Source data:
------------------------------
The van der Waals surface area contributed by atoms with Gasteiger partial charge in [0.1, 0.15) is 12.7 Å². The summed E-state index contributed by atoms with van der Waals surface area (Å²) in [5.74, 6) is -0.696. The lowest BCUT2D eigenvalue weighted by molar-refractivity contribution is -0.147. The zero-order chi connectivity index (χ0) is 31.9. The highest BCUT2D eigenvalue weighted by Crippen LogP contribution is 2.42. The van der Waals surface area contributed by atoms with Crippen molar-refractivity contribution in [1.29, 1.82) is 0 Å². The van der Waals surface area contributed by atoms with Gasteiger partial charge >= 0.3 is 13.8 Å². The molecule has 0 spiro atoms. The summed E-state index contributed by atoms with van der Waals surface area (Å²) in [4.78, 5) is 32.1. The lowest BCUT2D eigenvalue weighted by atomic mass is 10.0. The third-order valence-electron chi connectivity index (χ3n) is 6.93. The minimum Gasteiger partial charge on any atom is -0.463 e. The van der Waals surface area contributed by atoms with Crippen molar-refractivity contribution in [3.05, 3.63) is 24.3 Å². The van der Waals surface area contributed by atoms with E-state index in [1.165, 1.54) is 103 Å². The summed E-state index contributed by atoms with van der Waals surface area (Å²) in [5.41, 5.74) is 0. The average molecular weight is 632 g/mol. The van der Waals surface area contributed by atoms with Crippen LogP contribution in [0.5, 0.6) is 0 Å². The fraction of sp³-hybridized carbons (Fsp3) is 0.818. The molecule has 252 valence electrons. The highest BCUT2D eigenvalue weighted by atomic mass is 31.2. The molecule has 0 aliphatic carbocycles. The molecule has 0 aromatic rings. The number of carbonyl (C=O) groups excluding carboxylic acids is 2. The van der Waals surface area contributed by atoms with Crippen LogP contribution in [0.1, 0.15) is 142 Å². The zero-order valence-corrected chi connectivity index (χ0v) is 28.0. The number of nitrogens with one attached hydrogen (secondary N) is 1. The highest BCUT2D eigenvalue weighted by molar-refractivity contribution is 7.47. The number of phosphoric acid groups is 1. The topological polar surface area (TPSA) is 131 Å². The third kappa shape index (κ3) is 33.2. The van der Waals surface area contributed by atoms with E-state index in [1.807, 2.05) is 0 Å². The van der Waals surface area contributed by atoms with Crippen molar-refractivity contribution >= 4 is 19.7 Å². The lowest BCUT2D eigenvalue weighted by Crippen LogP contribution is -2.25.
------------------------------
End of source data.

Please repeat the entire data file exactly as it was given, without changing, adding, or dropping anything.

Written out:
The van der Waals surface area contributed by atoms with Gasteiger partial charge in [0.1, 0.15) is 12.7 Å². The summed E-state index contributed by atoms with van der Waals surface area (Å²) in [5.74, 6) is -0.696. The lowest BCUT2D eigenvalue weighted by molar-refractivity contribution is -0.147. The zero-order chi connectivity index (χ0) is 31.9. The highest BCUT2D eigenvalue weighted by Crippen LogP contribution is 2.42. The van der Waals surface area contributed by atoms with Crippen molar-refractivity contribution in [1.29, 1.82) is 0 Å². The van der Waals surface area contributed by atoms with Gasteiger partial charge >= 0.3 is 13.8 Å². The molecule has 0 spiro atoms. The summed E-state index contributed by atoms with van der Waals surface area (Å²) in [4.78, 5) is 32.1. The lowest BCUT2D eigenvalue weighted by atomic mass is 10.0. The third-order valence-electron chi connectivity index (χ3n) is 6.93. The minimum Gasteiger partial charge on any atom is -0.463 e. The van der Waals surface area contributed by atoms with Crippen molar-refractivity contribution in [3.05, 3.63) is 24.3 Å². The van der Waals surface area contributed by atoms with E-state index in [1.165, 1.54) is 103 Å². The summed E-state index contributed by atoms with van der Waals surface area (Å²) in [5.41, 5.74) is 0. The average molecular weight is 632 g/mol. The van der Waals surface area contributed by atoms with Crippen LogP contribution in [0.5, 0.6) is 0 Å². The fraction of sp³-hybridized carbons (Fsp3) is 0.818. The molecule has 252 valence electrons. The highest BCUT2D eigenvalue weighted by atomic mass is 31.2. The molecule has 0 aliphatic carbocycles. The molecule has 0 aromatic rings. The number of carbonyl (C=O) groups excluding carboxylic acids is 2. The van der Waals surface area contributed by atoms with Crippen LogP contribution in [0.1, 0.15) is 142 Å². The zero-order valence-corrected chi connectivity index (χ0v) is 28.0. The number of nitrogens with one attached hydrogen (secondary N) is 1. The highest BCUT2D eigenvalue weighted by molar-refractivity contribution is 7.47. The number of phosphoric acid groups is 1. The topological polar surface area (TPSA) is 131 Å². The third kappa shape index (κ3) is 33.2. The van der Waals surface area contributed by atoms with E-state index in [1.807, 2.05) is 0 Å². The van der Waals surface area contributed by atoms with Crippen molar-refractivity contribution >= 4 is 19.7 Å². The lowest BCUT2D eigenvalue weighted by Crippen LogP contribution is -2.25.